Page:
Residents of New Orleans and other areas of Louisiana may want to learn more about the difference between the Jones Act and the Longshore and Harbor Workers’ Compensation Act, or LHWCA. These two acts stipulate pay to workers and employees who receive injuries on the job when they occur in navigable waters or adjoining areas.
According to the U.S. Department of Labor, these two acts are mutually exclusive. Each provides compensation for injuries while performing a different type of work.
The Longshore and Harbor Workers’ Compensation Act
This legislation pays for injuries in the form of compensation, medical care and vocational rehabilitation services to disabled employees. On-the-job injuries may occur on the navigable waters of the United States as well as in adjoining areas. The employer is self-insured, and the insurance company is one that is private. Injuries may also occur in the following places for coverage:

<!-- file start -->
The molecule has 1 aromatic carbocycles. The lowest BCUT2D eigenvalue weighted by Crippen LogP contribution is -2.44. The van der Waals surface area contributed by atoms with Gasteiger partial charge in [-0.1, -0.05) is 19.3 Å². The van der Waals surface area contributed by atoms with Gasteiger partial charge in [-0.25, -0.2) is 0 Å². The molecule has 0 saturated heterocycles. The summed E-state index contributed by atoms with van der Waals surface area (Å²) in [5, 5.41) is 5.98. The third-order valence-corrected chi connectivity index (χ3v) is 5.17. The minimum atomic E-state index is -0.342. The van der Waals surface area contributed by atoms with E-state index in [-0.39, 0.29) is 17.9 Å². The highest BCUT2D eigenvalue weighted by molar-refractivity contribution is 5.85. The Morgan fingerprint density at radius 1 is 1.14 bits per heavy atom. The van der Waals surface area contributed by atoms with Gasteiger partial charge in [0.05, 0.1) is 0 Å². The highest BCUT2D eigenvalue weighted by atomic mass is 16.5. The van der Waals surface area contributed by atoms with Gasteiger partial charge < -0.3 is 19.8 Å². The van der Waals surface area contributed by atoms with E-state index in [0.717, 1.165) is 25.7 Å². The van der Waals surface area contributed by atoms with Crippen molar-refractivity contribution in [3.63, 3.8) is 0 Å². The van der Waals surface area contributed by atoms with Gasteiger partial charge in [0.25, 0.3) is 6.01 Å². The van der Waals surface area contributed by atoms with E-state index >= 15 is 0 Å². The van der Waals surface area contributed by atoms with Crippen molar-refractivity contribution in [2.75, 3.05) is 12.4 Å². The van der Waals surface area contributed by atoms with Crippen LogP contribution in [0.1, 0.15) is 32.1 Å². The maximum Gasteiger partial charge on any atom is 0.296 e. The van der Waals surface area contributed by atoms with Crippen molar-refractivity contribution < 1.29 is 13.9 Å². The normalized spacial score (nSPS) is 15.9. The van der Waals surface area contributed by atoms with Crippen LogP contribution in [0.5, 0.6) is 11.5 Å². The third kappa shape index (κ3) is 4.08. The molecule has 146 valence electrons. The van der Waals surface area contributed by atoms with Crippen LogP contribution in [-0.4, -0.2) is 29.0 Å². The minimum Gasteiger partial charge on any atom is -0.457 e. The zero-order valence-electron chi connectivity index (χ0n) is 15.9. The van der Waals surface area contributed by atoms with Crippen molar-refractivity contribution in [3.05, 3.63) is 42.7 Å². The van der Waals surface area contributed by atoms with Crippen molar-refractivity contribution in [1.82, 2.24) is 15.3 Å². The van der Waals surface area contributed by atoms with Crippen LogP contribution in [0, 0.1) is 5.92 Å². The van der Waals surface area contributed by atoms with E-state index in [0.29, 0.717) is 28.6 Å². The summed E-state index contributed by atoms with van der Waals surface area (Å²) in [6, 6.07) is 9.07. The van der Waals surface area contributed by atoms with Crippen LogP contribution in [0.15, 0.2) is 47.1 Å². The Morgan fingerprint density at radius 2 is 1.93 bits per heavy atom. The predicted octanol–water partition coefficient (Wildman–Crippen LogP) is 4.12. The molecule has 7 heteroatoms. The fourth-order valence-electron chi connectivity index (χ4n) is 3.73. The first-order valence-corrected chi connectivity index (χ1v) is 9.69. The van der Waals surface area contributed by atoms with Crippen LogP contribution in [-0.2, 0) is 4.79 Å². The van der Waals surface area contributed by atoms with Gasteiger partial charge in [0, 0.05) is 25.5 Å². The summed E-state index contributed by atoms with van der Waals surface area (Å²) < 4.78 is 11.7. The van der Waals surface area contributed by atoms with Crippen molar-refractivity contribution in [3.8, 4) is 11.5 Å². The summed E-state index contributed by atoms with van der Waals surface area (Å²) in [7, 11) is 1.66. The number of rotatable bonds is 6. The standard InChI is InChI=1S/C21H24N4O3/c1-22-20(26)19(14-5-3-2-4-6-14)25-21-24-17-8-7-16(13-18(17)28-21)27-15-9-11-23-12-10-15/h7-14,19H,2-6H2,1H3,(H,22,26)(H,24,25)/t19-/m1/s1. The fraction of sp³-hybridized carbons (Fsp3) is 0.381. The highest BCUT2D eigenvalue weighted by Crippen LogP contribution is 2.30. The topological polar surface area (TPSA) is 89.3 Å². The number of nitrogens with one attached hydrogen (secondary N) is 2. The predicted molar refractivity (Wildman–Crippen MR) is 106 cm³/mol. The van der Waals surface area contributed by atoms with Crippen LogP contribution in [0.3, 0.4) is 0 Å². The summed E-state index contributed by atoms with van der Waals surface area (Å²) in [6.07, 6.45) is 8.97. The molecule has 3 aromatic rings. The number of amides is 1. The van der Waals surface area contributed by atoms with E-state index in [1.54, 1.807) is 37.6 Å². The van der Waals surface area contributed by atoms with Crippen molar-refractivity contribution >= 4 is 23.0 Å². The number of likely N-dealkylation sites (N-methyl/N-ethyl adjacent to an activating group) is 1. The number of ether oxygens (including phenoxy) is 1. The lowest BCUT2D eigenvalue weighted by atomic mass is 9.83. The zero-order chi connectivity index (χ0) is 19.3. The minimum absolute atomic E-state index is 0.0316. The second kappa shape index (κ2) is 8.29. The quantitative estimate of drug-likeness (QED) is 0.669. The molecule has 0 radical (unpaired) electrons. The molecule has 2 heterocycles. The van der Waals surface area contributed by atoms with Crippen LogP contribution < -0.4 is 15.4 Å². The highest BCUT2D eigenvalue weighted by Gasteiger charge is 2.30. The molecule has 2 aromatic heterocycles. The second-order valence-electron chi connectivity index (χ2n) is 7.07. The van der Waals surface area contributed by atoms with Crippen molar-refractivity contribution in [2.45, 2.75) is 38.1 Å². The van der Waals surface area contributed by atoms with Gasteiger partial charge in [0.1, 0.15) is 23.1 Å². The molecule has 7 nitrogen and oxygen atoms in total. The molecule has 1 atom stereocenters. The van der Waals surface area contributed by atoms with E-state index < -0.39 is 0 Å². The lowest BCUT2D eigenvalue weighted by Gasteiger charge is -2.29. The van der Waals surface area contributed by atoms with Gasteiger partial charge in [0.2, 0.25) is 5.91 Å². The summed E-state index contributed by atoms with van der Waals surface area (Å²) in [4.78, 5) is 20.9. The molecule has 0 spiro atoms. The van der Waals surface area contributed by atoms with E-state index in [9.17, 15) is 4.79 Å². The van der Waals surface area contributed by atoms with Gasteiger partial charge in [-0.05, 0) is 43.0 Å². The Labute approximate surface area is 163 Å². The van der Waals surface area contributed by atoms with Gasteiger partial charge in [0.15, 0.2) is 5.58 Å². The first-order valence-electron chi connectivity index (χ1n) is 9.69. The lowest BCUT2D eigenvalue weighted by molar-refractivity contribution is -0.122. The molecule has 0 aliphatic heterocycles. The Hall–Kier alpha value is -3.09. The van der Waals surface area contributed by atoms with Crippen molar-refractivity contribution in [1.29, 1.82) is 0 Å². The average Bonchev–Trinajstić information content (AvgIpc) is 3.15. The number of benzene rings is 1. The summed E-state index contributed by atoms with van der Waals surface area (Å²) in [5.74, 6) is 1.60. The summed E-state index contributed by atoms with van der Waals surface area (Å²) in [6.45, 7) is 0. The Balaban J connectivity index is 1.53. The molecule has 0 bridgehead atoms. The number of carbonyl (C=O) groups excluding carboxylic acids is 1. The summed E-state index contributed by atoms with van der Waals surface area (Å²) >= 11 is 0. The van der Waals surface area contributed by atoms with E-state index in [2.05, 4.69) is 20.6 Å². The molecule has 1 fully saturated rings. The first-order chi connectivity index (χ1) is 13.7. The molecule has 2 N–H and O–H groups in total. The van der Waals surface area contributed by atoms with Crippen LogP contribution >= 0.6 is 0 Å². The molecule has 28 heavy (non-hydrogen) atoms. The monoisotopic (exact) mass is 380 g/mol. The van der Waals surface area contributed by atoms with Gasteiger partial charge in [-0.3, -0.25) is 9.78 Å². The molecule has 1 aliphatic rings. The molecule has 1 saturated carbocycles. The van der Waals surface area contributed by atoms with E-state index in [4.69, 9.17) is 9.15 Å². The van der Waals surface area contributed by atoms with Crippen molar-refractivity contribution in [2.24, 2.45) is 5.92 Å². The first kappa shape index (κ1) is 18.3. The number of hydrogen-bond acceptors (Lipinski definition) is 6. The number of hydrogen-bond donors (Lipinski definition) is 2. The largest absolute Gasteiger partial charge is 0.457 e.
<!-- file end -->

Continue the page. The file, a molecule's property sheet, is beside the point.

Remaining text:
- Places for unloading and loading of vessels
What is the difference between LHWCA and the Jones Act?
The LHWCA excludes “master or member of a crew of any vessel,” which means it does not cover crew members. Instead, they receive coverage through the Jones Act. In the Jones Act, the master or member of a crew has the term, “seaman.” It pertains to the vessel navigation.
With the Jones Act, the employee does not have to actually navigate the vessel; instead, they may be doing work for the ship by contributing to transportation or helping with the ship’s function.
If you have an injury from a maritime accident, whether on a barge, fishing boat, cruise ship or other vessel, it may be wise to consult an experienced attorney with knowledge of the Jones Act. A legal representative may help you seek compensation for your injury and move on with your life.